Bipolar Disorder in Adolescence: Diagnosis and Modern Treatment
Renee S. Baker, Feb 8, 2011
In the fall of 2007, just a few years ago, Carmen Moreno and her colleagues made national and even international news when they released a report showing that bipolar disorder (BPD) diagnosis had increased by a factor of 40 over a previous ten year period. They based their compelling results on youth doctor office visits and found that for every 100,000 youth, 25 had been diagnosed as BPD in 1994-1995 and then a decade later 1003 had been diagnosed BPD in 2002-2003. In contrast, adult diagnoses only increased by a factor of 1.9 – from 905 to 1679 BPD diagnoses – over the same time period. (2007, Moreno, Laje, Blanco, Jiang, Schmidt, Olfson). The researchers suggest that either historically BPD was under diagnosed in children and adolescents and the problem has now been rectified, or BPD is over diagnosed in this age group today. Without independent diagnostic assessments, they say no hypothesis can be selected.
Articles and entire journal issues have been dedicated to the study of bipolar disorder in children and adolescents (2009a, Post), and as such, Derryck Smith reports that there is no greater controversy in child and adolescent psychiatry than that related to the diagnosis, treatment and ever increasing prevalence of childhood-onset BPD (Smith, 2007). He reminds the reader that classic BPD was described by Kraepelin over 50 years ago as discrete episodes of depression and mania – as reflected in the current DSM-IV-TR criteria. However, he says, in 2001 the National Institute of Mental Health (NIMH) Roundtable agreed on creating two phenotypes for youth with BPD – one that is called “narrow” and aligns itself with DSM criteria and the other that is termed “broad” in which children may be considered BPD if they present with irritability, mood lability, temper tantrums, hyperactivity and poor concentration in non-episodic fashion. He notes Gabrielle Carlson’s 2006 conference discussion that in the Sixties, the precursor to ADHD was called “hyperactive child syndrome” which included irritability, explosiveness and sleep problems. She opined that over the last 30 to 40 years, the criteria for ADHD has been narrowing while the criteria for BPD has been broadening. In other words, it may not be that there is an increase in the prevalence of BPD among youth, but just in the way we diagnose things. Smith states we are likely to see a new set of criteria for BPD in children and adolescents in the upcoming DSM-V, expected out in 2013. (Smith, 2007).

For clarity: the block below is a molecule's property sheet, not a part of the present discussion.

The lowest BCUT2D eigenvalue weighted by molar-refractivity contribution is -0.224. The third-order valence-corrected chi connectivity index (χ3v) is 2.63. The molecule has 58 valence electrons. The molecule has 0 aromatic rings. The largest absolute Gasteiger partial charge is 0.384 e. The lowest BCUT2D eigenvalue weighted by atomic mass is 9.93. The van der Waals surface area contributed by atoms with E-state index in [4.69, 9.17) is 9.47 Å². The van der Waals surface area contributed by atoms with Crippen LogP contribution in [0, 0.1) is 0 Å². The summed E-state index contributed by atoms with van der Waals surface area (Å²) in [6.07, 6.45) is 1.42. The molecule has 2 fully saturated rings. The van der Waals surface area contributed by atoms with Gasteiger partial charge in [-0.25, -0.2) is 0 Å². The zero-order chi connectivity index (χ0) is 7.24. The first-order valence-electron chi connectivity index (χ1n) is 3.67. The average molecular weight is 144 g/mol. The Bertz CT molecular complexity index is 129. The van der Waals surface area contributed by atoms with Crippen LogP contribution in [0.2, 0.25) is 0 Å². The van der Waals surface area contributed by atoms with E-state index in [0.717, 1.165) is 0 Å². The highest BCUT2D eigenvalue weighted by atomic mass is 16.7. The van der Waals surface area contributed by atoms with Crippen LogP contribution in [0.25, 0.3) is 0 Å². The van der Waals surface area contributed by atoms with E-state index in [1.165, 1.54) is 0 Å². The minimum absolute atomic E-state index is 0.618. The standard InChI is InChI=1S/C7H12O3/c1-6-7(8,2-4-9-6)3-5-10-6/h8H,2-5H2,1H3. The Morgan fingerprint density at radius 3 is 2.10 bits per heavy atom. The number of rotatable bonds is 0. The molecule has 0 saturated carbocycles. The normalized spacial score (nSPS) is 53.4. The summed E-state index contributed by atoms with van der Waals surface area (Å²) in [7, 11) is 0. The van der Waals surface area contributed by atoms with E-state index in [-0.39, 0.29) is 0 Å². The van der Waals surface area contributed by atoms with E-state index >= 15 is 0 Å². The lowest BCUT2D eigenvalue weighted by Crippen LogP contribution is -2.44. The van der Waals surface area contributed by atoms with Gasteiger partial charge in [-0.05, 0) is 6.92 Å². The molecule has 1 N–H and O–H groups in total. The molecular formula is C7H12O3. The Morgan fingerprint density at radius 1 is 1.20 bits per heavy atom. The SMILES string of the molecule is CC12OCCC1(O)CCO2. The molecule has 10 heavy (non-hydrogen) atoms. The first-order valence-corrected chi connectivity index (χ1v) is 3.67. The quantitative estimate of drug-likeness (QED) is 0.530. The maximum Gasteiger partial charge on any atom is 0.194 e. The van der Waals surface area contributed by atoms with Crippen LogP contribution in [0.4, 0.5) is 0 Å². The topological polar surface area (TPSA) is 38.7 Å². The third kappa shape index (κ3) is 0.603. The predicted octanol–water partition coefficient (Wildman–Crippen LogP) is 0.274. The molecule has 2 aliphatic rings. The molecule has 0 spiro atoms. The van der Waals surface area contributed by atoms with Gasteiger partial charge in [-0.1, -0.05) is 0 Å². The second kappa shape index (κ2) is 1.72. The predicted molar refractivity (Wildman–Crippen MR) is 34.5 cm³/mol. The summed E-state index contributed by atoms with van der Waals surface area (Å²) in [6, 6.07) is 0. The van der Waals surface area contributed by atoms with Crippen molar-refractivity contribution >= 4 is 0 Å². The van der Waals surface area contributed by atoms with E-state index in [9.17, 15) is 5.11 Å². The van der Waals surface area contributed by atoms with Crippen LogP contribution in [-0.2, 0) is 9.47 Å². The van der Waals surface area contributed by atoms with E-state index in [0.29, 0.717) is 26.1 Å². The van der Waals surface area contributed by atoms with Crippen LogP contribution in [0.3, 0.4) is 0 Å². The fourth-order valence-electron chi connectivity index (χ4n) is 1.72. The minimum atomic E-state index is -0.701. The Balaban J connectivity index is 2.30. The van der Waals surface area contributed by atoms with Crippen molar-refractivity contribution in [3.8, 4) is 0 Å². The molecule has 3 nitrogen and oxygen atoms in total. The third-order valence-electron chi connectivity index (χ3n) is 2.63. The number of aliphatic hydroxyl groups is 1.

Others believe the widespread occurrence of BPD among youth is akin to a “storm”, so says Robert Post. He believes that of the 1 million children now diagnosed in the U.S. with BPD, the reason for the increase is that people are now beginning to come around to the idea that moody children can actually suffer from a psychiatrically defined mood disorder – a real paradigm shift in thinking. (2009b, Post). He believes what the field of BPD needs now is not the discovery of new treatments which could take too many years to develop, but merely to determine how to deploy and sequence the ones that are already available (2009a, Post).